Scand J Caring Sci. 1995 ; 9(1): 17-27.
District nurses' stories of difficult care episodes narrated during systematic clinical supervision sessions.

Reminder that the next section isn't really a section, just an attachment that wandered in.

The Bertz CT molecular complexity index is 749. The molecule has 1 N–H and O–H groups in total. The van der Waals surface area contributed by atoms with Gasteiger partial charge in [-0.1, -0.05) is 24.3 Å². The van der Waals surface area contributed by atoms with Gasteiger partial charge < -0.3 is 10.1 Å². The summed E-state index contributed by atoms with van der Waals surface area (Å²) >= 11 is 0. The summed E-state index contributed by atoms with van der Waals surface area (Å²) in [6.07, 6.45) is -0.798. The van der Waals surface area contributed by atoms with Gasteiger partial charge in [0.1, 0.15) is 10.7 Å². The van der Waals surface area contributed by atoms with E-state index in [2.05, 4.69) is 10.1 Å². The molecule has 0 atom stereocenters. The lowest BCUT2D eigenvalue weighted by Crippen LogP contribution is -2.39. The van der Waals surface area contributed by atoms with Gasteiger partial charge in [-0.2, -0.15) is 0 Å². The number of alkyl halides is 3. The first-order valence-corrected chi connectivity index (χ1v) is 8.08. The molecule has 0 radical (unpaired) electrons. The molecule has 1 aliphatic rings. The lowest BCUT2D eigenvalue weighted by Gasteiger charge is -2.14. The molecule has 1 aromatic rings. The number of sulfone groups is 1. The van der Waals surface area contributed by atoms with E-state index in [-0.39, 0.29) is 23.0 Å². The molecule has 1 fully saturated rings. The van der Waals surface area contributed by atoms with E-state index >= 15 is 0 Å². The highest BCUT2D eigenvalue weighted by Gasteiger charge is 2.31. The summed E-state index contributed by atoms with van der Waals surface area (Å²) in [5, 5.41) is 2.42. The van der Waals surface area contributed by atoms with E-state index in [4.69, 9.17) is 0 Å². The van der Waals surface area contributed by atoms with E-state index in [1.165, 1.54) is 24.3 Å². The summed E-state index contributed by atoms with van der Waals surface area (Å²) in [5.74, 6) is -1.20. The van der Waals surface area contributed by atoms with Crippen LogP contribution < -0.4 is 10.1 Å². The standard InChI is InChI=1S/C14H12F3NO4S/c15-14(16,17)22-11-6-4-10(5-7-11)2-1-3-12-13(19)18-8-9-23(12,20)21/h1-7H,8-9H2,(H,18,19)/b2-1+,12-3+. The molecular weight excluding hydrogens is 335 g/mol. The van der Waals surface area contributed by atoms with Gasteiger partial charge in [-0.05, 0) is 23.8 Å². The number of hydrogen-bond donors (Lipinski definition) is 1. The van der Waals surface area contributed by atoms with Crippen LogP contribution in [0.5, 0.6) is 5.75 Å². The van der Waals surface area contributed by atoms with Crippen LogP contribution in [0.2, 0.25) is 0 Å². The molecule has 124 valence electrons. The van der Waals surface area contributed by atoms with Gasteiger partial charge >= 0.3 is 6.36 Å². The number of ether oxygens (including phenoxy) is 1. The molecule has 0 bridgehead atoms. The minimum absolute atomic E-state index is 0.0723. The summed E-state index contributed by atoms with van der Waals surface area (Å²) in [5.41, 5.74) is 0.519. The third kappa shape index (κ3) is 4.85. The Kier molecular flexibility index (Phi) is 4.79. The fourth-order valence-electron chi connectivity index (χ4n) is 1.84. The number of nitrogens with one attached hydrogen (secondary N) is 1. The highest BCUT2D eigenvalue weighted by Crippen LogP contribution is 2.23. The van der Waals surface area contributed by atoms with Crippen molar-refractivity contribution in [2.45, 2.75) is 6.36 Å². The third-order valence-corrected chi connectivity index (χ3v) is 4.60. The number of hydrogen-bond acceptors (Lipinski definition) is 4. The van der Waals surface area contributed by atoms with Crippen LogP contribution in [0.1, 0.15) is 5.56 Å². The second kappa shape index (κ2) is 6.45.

In systematic clinical supervision sessions 23 Swedish district nurses narrated 147 difficult care situations. The aim of the study was to illuminate their lived experiences of those situations. The following themes emerged in the analysis of the stories: coming too close to the patient; keeping and restoring patient's hope; conflicting opinions; feeling powerless; meeting unrealistic demands; patients' trust in alternative medicine; feeling disgust, shame and guilt; relations to patients' families; and communication gaps. The findings strongly emphasize that district nurses experienced problems in the home care of seriously ill patients. They must not only serve as containers for patients' emotional strain, but they also have to support relatives in their anxiety. However, findings also showed that there was often a balance between negative and positive dimensions in these meetings with dying patients and their families. It seems important to form support groups to help district nurses deal with demanding care situations and to relieve them of feelings and thoughts aroused in the provision of care. Support in the form of clinical supervision may impact the quality of care in a positive way.